Arlington Breaks The Chain

Photo credit: PETA

(ANIMAL NEWS) TEXAS — The city of Arlington passed a new ordinance this month prohibiting the tethering of dogs. Since dogs are social animals and crave companionship, leaving a dog chained or tied up can lead to neurotic behavior and aggression. Read on for how Arlington is joining other Texan cities to help protect pets and people. — Global Animal
Chained dogs usually develop aggressive behaviors. Photo credit: PETA

Arlington Citizen-Journal, Susan Schrock

ARLINGTON — As an elderly woman walked up the sidewalk to her friend’s east-side home one day in February, she stooped down to pet the family dog, chained to a tree in the front yard.

The woman thought the dog was friendly. But instead of wagging its tail, the German shepherd mix attacked, tearing a chunk of flesh from her right arm and knocking her to the ground, where she fractured her hip.

“Luckily the dog had thrown her away from where it could have reached her again. She feels like the dog would have continued to attack,” said Ray Rentschler, Arlington Animal Services field supervisor.

Though the woman was hospitalized and is still using a wheelchair, the dog’s owner did not violate any city animal ordinances at the time of the attack and does not face criminal charges, Rentschler said. But a new ordinance adopted by the City Council this month makes it a crime for owners to leave a dog tied up and unattended, which animal advocates say is inhumane and could lead to aggressive behavior.

The ordinance is meant to discourage owners from treating dogs “like a cheap security system,” said Tammy Hawley, operations director for the Humane Society of North Texas.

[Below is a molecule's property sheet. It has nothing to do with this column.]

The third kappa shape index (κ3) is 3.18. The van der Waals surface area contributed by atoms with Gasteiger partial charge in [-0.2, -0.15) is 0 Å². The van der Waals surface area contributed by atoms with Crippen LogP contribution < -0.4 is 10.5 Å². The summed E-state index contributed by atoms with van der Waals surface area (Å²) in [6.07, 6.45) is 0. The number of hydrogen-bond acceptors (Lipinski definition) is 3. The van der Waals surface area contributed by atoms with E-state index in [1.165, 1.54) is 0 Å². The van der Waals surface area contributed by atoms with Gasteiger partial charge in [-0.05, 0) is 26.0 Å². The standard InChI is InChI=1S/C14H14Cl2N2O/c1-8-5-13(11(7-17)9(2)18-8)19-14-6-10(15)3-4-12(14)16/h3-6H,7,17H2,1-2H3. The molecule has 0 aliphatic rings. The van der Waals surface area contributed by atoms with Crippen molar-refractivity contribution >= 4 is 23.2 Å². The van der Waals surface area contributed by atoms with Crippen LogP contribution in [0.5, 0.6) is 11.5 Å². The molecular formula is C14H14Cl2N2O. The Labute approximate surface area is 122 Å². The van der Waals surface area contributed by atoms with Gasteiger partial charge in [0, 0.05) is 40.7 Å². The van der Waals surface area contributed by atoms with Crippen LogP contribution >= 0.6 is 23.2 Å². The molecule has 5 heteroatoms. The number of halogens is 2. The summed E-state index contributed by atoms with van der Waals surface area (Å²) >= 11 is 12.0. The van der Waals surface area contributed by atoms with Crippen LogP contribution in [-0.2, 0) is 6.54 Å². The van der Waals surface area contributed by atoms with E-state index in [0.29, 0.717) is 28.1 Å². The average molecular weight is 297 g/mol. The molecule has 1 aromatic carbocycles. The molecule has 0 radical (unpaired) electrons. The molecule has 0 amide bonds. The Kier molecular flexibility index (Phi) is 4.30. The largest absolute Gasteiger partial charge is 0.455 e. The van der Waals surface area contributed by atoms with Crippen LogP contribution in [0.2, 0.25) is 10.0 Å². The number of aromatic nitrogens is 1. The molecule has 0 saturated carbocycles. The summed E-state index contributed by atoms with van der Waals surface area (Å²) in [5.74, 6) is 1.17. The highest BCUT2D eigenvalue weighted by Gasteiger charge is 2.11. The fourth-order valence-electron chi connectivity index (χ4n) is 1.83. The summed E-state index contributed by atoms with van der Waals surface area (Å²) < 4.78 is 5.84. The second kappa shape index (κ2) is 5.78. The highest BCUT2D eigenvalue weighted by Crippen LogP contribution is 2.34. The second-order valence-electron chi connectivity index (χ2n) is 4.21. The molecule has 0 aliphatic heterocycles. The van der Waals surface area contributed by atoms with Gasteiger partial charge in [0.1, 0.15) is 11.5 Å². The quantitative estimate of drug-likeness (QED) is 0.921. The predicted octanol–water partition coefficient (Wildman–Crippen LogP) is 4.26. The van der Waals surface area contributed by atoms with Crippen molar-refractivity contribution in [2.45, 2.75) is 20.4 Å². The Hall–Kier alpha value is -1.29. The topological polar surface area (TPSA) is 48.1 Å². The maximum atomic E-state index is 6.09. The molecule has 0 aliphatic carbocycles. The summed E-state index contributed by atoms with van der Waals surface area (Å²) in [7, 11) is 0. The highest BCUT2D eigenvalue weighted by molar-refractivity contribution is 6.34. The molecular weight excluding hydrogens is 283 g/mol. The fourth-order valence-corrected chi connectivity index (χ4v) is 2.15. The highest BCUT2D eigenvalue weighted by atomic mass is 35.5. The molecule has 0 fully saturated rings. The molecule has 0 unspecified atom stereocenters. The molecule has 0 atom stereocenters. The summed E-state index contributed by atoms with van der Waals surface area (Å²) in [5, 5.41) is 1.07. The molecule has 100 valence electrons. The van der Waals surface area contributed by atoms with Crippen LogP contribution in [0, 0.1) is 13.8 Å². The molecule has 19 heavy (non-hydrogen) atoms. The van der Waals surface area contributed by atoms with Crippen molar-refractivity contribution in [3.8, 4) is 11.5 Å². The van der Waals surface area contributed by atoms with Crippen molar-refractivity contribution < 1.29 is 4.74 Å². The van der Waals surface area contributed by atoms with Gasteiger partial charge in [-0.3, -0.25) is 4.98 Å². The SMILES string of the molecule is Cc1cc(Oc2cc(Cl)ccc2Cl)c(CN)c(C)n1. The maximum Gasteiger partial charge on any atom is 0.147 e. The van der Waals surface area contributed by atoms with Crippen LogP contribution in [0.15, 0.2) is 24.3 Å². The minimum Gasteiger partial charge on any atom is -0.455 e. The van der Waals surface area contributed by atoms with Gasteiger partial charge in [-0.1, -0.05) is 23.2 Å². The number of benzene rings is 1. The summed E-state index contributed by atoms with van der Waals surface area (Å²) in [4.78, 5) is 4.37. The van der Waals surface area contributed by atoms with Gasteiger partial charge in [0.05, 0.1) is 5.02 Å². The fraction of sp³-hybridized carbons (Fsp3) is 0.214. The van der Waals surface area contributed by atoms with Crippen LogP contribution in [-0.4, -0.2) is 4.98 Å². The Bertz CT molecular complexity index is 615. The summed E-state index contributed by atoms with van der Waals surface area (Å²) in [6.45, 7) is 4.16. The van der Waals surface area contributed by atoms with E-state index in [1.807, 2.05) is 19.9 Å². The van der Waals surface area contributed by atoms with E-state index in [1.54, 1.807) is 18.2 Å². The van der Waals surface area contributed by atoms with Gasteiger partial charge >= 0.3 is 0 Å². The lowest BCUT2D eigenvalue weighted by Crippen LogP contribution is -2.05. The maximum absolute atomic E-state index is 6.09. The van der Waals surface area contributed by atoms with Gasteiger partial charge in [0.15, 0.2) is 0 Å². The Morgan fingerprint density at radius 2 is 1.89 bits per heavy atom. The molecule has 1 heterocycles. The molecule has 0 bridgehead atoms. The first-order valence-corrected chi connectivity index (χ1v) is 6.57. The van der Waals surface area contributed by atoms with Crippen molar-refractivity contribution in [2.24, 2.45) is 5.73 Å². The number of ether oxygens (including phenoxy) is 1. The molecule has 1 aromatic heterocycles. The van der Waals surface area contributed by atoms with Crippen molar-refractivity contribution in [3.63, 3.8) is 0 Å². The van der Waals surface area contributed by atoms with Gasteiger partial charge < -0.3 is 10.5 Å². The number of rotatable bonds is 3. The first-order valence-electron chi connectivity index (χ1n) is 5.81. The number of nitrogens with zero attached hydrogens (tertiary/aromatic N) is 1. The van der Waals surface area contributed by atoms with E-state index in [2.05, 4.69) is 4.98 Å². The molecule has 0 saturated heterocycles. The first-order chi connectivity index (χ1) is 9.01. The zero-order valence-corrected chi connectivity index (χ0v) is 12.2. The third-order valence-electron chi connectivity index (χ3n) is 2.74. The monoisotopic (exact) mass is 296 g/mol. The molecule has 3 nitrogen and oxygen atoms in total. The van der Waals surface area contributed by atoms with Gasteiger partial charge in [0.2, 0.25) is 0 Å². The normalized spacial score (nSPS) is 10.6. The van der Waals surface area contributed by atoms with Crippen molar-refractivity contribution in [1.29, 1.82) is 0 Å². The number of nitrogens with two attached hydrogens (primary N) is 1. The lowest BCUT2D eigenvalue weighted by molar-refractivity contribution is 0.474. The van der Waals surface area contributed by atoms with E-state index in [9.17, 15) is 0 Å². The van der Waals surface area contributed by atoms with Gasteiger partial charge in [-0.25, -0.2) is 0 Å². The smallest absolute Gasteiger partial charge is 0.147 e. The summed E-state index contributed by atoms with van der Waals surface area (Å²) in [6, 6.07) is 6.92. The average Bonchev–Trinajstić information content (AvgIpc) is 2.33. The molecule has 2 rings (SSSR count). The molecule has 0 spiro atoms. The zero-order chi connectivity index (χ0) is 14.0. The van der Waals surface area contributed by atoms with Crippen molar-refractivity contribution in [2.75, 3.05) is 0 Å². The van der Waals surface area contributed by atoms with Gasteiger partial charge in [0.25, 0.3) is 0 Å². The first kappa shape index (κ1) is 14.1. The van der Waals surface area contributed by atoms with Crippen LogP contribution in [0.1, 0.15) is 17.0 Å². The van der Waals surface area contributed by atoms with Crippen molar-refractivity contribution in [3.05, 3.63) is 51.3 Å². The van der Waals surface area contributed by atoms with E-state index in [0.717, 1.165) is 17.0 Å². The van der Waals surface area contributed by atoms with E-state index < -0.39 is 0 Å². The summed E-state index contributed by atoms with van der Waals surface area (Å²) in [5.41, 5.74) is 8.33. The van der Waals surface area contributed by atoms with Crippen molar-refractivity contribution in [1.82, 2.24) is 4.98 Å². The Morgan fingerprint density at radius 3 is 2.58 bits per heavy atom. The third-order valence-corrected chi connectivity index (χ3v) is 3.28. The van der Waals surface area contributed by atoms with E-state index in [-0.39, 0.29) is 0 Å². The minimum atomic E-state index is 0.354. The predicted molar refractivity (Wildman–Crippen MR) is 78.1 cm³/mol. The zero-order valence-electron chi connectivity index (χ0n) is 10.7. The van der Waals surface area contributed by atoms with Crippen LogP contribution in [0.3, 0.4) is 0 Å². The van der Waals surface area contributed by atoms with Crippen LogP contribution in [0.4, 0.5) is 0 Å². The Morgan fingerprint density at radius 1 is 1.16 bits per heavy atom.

“A chained dog is three times more likely to bite than any other animal, period,” Hawley said. “They get so stir-crazy from being in those same spots over and over they don’t know how to act. It causes them to be extremely territorial. There really are no positives to chaining an animal.”

Arlington’s new anti-tethering ordinance, similar to rules in Fort Worth, Dallas and North Richland Hills, is one of several animal ordinance revisions approved by the council to better protect pets and the people who might come in contact with them, said Mike Bass, Code Compliance Services assistant director.

After months of review and discussion, the city also banned the sale of puppies and kittens in commercial parking lots and added rules regarding dangerous dogs.

After an outcry from racing-pigeon owners, the council decided against limiting the number of pigeons that residents can own but will now require a city permit and inspections.

‘Social creatures’

Arlington’s ordinance is stricter than state law, which allows owners to restrain their dogs unattended for up to three hours within a 24-hour period. State law also prohibits owners from leaving a restrained dog unattended outside between 10 a.m. and 6 p.m., within 500 feet of a school or in extreme weather.

Arlington now prohibits owners from using a chain, rope, tether, leash, cable or any other device to restrain an unattended dog to a stationary object or trolley system unless the owner remains in physical control of the animal.